5 Ways to Promote Resilience in your Child
Emma Butler is the founder of Ready Set Learn. Her passion for early childhood education spans a 23-year career working with infants, toddlers, and preschoolers, the last 19 of which were as a kindergarten teacher and sessional pre-school Director.
Emma's business Ready Set Learn offers programs for children including a Resilient Kids Program, Skilled Kids Program with school readiness and also offers incursions and tutoring.
We are so delighted to have Emma as a guest speaker to talk to us about the best way to raise resilient children especially in the world's current situation 🌏🙏🏻💖 Emma has provided us with her top six tips for parents, ready below. You can also find out more about her amazing program at Ready Set Learn here
Create strong emotional connections with your child
Fostering a connected, loving relationship is a foundation of resilience. Empower your child by supporting them and spending quality time with them as they grow. Being resilient doesn’t mean your child needs to survive on their own or always bounce back unassisted. Just knowing you are a safety net that will always have their back will help them apply more effort, be open to new experiences and strive for greater things.
• Organise special experiences together– zoo day, movie night, visiting the library, beach day, etc.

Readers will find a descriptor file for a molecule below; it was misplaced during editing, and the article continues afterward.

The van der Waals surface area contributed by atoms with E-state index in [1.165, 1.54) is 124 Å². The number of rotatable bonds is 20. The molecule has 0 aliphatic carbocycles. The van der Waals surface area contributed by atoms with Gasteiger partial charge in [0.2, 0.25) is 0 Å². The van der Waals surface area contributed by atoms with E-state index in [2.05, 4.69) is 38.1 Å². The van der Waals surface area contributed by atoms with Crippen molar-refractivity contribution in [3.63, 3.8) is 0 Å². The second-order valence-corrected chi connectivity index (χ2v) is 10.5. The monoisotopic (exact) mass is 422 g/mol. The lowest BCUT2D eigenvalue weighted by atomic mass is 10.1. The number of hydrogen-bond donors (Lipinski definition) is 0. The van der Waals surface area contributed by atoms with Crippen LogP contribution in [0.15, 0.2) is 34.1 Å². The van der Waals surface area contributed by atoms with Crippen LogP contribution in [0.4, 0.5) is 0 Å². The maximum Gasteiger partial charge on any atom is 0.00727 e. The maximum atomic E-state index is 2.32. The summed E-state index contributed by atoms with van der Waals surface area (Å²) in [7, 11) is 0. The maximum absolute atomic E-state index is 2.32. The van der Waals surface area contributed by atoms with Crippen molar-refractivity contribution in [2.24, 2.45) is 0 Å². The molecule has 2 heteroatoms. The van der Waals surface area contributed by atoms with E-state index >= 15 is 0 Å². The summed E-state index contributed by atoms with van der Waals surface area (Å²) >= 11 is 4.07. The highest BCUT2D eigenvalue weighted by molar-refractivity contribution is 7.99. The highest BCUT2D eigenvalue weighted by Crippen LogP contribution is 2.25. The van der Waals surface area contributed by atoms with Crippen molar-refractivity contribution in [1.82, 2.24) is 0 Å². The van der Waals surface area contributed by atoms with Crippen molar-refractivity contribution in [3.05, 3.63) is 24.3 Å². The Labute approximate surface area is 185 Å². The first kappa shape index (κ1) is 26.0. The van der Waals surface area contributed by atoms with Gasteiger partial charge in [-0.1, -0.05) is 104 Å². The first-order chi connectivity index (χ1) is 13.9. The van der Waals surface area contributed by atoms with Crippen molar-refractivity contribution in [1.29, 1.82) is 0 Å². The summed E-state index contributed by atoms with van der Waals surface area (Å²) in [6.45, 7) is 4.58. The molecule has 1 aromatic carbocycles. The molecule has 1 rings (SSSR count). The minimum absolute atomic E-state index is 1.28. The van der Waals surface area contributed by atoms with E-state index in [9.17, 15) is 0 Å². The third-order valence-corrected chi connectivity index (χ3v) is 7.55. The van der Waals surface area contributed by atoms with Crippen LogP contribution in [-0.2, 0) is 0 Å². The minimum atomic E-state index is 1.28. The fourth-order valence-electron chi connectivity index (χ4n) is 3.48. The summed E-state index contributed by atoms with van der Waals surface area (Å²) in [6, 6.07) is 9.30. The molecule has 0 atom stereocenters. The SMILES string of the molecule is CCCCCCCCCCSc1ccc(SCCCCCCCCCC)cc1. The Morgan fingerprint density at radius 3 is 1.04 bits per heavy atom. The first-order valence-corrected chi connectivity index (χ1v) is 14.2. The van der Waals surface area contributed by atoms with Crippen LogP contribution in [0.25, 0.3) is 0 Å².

• Engage in their interests/hobbies with them – bike riding, collecting shells, etc.
• Try out new experiences together – skateboarding, ropes courses, knitting, etc.
• While you are together, encourage them to try new things. Use positive language and show enthusiasm. Don’t push too hard if they aren’t into it.
Allow children to take healthy risks
How will children know their own abilities and limitations without testing them out? Taking risks is a really important part of childhood as it allows children to push the boundaries, learn about safety and develop confidence. Our risk-averse lifestyles and fears have robbed our kids of the upbringing that previous generations have enjoyed and learnt from. Let your child step out of their comfort zone!
• Climb trees, ride their bike to school, cut up vegetables with a real knife, take things apart, partake in volunteer work, try out a surfboard/boogie board, build a camp fire, etc. (Of course these things will need to be done with some level of supervision and some preparation so they are healthy risks, but be mindful not to take over and remove all risk in the process.)
Let children make mistakes and experience failure
It’s a parent’s instinct to protect their children from failure and making mistakes but it is extremely important for children to experience the emotions and thoughts around mistakes and failure. Approached in a positive way children can learn how to overcome these feelings and thoughts, how to avoid or overcome the obstacle and will learn a lot about themselves in the process.
• Approach mistakes and failures with a growth mindset (the belief that abilities can be developed/learnt through dedication and hard work, regardless of talent or “cleverness.”)
• Let children see you making mistakes and talk about your own failures to normalise them.
• Brainstorm how things could be done differently next time if the situation calls for it.